book is a superb exposition on a complicated, essential defense mechanism in
vertebrates that is well worth the reading for general students of biology and
of life-long students of the field of hemostasis alike."
--The FASEB Journal, V 28, May 2014
"Couldn't put it
down! Although I already knew much of the science, it was explained in a
way that helped me put this work into the context of the larger narrative of
--Kennth R. Miller, Brown University
"A fully enjoyable
discussion of the evolution of blood clotting that can be appreciated by
everyone from the seasoned protein chemistry to the students wanting to learn
the logic behind evolutionary studies. Dr. Doolittle's clear and engaging
writing style makes complex concepts easy to follow."
--Naomi Esmon, Oklahoma Medical Research Foundation
"What a lovely little
book capturing the life work of one of the leaders in the study of the evolution
of proteins. From lamprey to man, Dr. Doolittle writes about the evolution
of the blood clotting system with a historical perspective. This was a
very enjoyable read."
--Sandra Degen, University of Cincinnati & Cincinnati Children's Hospital
Rated 5 out of 5 stars
--Stephan Köhler on "GoodReads.com"
Illuminated by a great assortment of original illustrations, this remarkable book charts the step-by-step evolution of vertebrate blood coagulation. Intended for readers with a background in biological science, it is specifically targeted for those in the field of molecular evolution and researchers in the area of blood clotting. The orderly way in which gene duplications provided new genes for fine-tuning the system serves as a model for how complex physiological systems in general have evolved. The book includes suggestions for specific genetic engineering experiments that can be done to illustrate how molecular evolution works. An extensive glossary and guide to the current literature combine to make this book ideal for course use as well as for self study.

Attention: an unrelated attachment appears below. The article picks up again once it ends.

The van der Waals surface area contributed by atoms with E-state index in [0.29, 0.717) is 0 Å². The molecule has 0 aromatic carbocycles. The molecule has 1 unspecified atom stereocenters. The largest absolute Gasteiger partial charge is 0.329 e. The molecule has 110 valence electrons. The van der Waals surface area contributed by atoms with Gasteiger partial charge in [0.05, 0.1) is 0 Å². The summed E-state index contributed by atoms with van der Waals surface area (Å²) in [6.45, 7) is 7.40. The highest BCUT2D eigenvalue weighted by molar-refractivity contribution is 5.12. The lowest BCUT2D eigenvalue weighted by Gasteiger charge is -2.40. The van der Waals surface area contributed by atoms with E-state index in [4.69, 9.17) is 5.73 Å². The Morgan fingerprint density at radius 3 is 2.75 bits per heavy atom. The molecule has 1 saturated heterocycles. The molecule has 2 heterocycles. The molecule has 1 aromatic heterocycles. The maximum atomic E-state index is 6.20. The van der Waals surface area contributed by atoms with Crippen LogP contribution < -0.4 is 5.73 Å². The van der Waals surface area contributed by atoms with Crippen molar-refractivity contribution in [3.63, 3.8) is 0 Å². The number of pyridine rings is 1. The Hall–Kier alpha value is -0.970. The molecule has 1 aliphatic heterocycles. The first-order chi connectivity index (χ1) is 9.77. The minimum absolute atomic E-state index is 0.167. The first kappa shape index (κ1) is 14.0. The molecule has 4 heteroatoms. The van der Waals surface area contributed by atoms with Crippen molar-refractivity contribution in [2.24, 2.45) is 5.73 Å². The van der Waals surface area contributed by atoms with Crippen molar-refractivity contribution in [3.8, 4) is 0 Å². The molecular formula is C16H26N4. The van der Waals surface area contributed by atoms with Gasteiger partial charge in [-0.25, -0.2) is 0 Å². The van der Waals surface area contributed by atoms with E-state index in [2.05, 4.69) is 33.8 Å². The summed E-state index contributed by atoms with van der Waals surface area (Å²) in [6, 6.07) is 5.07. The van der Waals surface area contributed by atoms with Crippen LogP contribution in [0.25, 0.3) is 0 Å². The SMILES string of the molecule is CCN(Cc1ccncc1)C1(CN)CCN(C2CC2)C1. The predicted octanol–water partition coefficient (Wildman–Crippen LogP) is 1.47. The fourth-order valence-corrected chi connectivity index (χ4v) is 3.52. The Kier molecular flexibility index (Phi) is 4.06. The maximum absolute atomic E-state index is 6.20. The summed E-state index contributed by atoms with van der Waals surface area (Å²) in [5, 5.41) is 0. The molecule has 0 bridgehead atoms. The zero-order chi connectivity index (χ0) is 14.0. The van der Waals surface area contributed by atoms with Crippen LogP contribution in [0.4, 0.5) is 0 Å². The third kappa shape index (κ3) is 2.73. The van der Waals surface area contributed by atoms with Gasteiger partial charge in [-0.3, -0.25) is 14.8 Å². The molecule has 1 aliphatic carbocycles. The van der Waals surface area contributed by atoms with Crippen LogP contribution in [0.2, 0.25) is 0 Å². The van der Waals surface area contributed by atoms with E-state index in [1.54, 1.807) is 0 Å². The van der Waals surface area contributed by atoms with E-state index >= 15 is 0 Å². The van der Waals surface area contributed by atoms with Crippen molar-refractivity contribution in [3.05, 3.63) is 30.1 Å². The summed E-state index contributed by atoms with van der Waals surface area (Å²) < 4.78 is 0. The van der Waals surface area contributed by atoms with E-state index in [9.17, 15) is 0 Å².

Russell Doolittle is an emeritus professor at the University of California, San Diego, where he has spent most of his long career. Her received his PhD in biochemistry from Harvard University in 1962. His research interests have centered on the structure and evolution of proteins in general and, more particularly, on blood clotting proteins, an interest he developed while a graduate student at Harvard. He is a member of the US National Academy of Sciences, the American Academy of Arts and Sciences, and the American Philosophical Society.